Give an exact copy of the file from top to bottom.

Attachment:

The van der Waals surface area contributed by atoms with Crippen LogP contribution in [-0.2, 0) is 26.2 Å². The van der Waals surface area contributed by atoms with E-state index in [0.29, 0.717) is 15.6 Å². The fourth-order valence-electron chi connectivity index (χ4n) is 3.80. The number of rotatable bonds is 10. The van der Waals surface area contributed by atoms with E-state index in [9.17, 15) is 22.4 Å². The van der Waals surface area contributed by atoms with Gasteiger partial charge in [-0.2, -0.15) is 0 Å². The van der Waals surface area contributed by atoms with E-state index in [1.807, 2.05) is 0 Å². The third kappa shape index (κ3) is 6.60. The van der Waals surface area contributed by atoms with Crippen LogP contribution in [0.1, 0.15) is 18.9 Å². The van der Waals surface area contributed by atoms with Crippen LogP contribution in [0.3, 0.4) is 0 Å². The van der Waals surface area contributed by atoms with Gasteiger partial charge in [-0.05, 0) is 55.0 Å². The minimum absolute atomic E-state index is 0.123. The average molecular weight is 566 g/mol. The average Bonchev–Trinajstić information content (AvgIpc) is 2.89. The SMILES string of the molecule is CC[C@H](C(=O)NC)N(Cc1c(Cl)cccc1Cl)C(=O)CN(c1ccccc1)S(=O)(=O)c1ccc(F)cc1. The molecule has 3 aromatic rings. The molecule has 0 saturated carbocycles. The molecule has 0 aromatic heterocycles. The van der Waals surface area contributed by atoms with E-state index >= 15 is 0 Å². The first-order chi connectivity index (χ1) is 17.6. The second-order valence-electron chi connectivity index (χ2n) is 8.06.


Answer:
The van der Waals surface area contributed by atoms with Crippen LogP contribution in [-0.2, 0) is 26.2 Å². The van der Waals surface area contributed by atoms with E-state index in [0.29, 0.717) is 15.6 Å². The fourth-order valence-electron chi connectivity index (χ4n) is 3.80. The number of rotatable bonds is 10. The van der Waals surface area contributed by atoms with E-state index in [9.17, 15) is 22.4 Å². The van der Waals surface area contributed by atoms with Gasteiger partial charge in [-0.2, -0.15) is 0 Å². The van der Waals surface area contributed by atoms with E-state index in [1.807, 2.05) is 0 Å². The third kappa shape index (κ3) is 6.60. The van der Waals surface area contributed by atoms with Crippen LogP contribution in [0.1, 0.15) is 18.9 Å². The van der Waals surface area contributed by atoms with Crippen LogP contribution in [0.3, 0.4) is 0 Å². The van der Waals surface area contributed by atoms with Gasteiger partial charge in [-0.05, 0) is 55.0 Å². The minimum absolute atomic E-state index is 0.123. The average molecular weight is 566 g/mol. The average Bonchev–Trinajstić information content (AvgIpc) is 2.89. The SMILES string of the molecule is CC[C@H](C(=O)NC)N(Cc1c(Cl)cccc1Cl)C(=O)CN(c1ccccc1)S(=O)(=O)c1ccc(F)cc1. The molecule has 3 aromatic rings. The molecule has 0 saturated carbocycles. The molecule has 0 aromatic heterocycles. The van der Waals surface area contributed by atoms with E-state index >= 15 is 0 Å². The first-order chi connectivity index (χ1) is 17.6. The second-order valence-electron chi connectivity index (χ2n) is 8.06.